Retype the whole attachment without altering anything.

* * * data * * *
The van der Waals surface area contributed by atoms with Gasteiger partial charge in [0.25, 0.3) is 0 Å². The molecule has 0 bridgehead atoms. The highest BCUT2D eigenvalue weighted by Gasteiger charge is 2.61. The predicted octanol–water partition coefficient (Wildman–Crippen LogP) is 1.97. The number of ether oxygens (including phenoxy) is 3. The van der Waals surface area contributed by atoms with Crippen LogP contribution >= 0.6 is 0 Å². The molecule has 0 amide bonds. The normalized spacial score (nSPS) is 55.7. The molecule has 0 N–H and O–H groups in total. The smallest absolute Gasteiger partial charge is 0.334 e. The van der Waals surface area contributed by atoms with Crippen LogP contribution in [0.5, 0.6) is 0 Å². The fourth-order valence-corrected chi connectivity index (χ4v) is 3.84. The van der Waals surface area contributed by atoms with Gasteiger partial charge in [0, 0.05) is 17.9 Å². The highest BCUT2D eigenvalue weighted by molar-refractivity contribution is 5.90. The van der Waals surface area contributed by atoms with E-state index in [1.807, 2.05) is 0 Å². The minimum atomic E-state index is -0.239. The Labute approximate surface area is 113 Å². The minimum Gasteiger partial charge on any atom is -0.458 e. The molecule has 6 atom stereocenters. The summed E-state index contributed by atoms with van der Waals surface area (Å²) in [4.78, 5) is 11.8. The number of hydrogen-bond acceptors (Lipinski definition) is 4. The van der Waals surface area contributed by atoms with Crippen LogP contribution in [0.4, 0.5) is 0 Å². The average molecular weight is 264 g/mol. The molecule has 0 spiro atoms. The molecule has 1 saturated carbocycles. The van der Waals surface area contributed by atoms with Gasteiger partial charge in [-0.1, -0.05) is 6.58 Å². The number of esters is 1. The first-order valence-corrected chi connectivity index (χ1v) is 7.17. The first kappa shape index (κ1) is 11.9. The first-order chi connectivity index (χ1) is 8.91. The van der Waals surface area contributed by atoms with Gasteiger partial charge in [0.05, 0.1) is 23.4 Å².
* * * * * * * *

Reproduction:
The van der Waals surface area contributed by atoms with Gasteiger partial charge in [0.25, 0.3) is 0 Å². The molecule has 0 bridgehead atoms. The highest BCUT2D eigenvalue weighted by Gasteiger charge is 2.61. The predicted octanol–water partition coefficient (Wildman–Crippen LogP) is 1.97. The number of ether oxygens (including phenoxy) is 3. The van der Waals surface area contributed by atoms with Crippen LogP contribution >= 0.6 is 0 Å². The molecule has 0 amide bonds. The normalized spacial score (nSPS) is 55.7. The molecule has 0 N–H and O–H groups in total. The smallest absolute Gasteiger partial charge is 0.334 e. The van der Waals surface area contributed by atoms with Crippen LogP contribution in [0.5, 0.6) is 0 Å². The fourth-order valence-corrected chi connectivity index (χ4v) is 3.84. The van der Waals surface area contributed by atoms with Gasteiger partial charge in [0, 0.05) is 17.9 Å². The highest BCUT2D eigenvalue weighted by molar-refractivity contribution is 5.90. The van der Waals surface area contributed by atoms with E-state index in [1.807, 2.05) is 0 Å². The minimum atomic E-state index is -0.239. The Labute approximate surface area is 113 Å². The minimum Gasteiger partial charge on any atom is -0.458 e. The molecule has 6 atom stereocenters. The summed E-state index contributed by atoms with van der Waals surface area (Å²) in [4.78, 5) is 11.8. The number of hydrogen-bond acceptors (Lipinski definition) is 4. The van der Waals surface area contributed by atoms with Crippen LogP contribution in [0.4, 0.5) is 0 Å². The average molecular weight is 264 g/mol. The molecule has 0 spiro atoms. The molecule has 1 saturated carbocycles. The van der Waals surface area contributed by atoms with Gasteiger partial charge in [-0.1, -0.05) is 6.58 Å². The number of esters is 1. The first-order valence-corrected chi connectivity index (χ1v) is 7.17. The first kappa shape index (κ1) is 11.9. The first-order chi connectivity index (χ1) is 8.91. The van der Waals surface area contributed by atoms with Gasteiger partial charge in [0.05, 0.1) is 23.4 Å².